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Old 02-14-2011, 08:54 PM   #17
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Quote:
Originally Posted by nickloman View Post
Where will you submit your data now?
The European nucleotide archive?
http://www.ebi.ac.uk/ena/about/page....ra_submissions
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Old 02-16-2011, 12:00 AM   #18
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Hmmm, I wonder how this sits with the following article though?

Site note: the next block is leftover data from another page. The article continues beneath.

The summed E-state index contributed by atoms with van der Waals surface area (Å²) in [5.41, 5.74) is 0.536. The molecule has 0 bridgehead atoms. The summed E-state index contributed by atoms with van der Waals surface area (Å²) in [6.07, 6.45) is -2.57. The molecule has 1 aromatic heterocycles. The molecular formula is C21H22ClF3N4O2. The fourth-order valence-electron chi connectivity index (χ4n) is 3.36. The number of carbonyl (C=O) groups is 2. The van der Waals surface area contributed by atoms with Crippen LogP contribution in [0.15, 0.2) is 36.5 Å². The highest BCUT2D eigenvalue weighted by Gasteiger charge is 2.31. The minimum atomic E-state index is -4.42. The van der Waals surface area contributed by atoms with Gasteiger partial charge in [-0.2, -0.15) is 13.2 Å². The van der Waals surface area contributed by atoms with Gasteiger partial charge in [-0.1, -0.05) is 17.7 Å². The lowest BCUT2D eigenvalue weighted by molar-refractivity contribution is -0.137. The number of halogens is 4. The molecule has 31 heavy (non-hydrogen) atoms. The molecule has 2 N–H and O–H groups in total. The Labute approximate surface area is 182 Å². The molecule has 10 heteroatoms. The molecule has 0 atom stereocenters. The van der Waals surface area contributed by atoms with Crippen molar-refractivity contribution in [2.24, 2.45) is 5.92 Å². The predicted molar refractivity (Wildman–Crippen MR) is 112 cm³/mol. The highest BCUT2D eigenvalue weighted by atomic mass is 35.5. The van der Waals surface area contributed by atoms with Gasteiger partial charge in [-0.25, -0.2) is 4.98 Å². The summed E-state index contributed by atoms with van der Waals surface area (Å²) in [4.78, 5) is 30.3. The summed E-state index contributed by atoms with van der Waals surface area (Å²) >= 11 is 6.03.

President Obama Proposes Budget Increases for NIH, CDC, NSF, and FDA

For me this is very worrying as it represents a big change in the way in which biodata is managed. NCBI, EBI and DDBJ have *always* managed public, biological data. That's what they do and we love them for it. If the NCBI pull out of it now, even if it is just the SRA (just? just the largest collection of data from one of the most exciting technologies on the planet right now...), it's a worrying development.
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Old 02-16-2011, 12:39 AM   #19
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Quote:
Originally Posted by Michael.James.Clark View Post